The visit, organised again by Edward Beddington Behrens, was to Zermatt. During it, Stanley took photos of Patricia, using her camera. One showed her in an alpine field among young sunflowers (the visit was in May.) The sunflower being long significant in Stanley's art as a combined sexual/spiritual emblem, its association here with a posed Patricia so took his fancy that he used it as the basis of his painting of that year, Patricia at Cockmarsh Hill, done at the time he still had hopes of recruiting her as an emblem of new Cookham-feelings.

In the photo Patricia is in profile facing right. She had just had her hair permed by a local girl who had made a mess of  it, leaving a curl
dangling, about which she was furious. Stanley reproduces it in the painting with his customary precision. But he has changed the setting to that same Cookham hill whose association meant so much to him when he first arrived in Salonika (see the webpage on Travoys.)

Comparison between photo and painting offers invaluable lessons in one aspect of Stanley's technique. Firstly he has reversed the photo so that
Patricia faces left in the painting. This was his normal procedure when working from photos or illustrations, suggesting a reversal from his down-to-earth to his up-in-heaven and indicating that the picture is a 'visionary' studio composite. Secondly, he has transferred Patricia among the sunflowers in the photo to a wild-flowered spot in Cookham which had profound boyhood meaning for him and of which he made a number of paintings, thus signalling that he is seeing her as a Cookham-feeling element. Thirdly he draws attention to characteristics which stimulated his erotic interest in her - her blonde stylishness, her long, ringed fingers and her love of jewellery (the necklace was a gift from him and although now missing a pendant, is still valued at many thousands of pounds.)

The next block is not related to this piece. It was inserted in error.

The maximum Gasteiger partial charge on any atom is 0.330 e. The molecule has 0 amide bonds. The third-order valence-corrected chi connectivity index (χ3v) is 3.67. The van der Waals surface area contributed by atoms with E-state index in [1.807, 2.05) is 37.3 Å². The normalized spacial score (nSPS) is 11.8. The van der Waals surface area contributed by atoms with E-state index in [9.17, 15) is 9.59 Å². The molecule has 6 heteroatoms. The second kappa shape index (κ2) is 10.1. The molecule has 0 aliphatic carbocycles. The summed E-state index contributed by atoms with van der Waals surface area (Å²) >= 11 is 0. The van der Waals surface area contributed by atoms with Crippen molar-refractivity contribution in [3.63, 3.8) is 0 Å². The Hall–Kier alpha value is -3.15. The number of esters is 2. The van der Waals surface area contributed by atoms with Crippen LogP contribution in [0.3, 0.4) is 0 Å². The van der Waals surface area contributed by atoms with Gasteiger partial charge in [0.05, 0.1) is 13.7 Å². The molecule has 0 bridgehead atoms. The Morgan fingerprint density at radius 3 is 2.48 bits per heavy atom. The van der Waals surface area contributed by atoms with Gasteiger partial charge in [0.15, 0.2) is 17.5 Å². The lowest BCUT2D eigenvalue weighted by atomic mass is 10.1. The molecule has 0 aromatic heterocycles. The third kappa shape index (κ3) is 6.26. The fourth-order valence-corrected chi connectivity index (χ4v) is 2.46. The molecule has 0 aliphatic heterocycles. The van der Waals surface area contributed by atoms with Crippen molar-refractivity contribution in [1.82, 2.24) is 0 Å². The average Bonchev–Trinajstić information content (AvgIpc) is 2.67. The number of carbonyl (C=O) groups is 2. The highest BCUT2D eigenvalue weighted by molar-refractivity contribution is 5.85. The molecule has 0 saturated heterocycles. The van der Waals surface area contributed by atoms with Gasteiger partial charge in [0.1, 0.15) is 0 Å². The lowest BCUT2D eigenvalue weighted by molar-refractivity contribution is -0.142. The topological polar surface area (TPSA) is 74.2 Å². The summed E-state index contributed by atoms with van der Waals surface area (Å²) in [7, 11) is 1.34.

Patricia in Switzerland 1935 © Estate of Dorothy Hepworth                    
Patricia at Cockmrash Hill, 1936 © Private Collection

Stanley's description of his painting betrays the feelings which promoted it : Then I went along by the big nut trees below the gravel pit before you get to Cockmarsh Hill, and there I wanted to do a landscape that was to be a mixture of those deserted spots where there are one or two straggly bushes and harebells and purple thistles inhabited by rabbits, only this time [compared with his previous versions] I wanted this place to be as unobtrusively inhabited by Patrici
a whose hair was to join in the expression of the hot sultry summer sun as also I wished the necklet of diamonds and amethysts to mix and look as natural as the purple thistles.

In the picture Patricia has become an imagined incarnati
on of the new Cookham-feelings Stanley longs for. It is little wonder that he wanted access to her -  or at least to his dream of her - so urgently.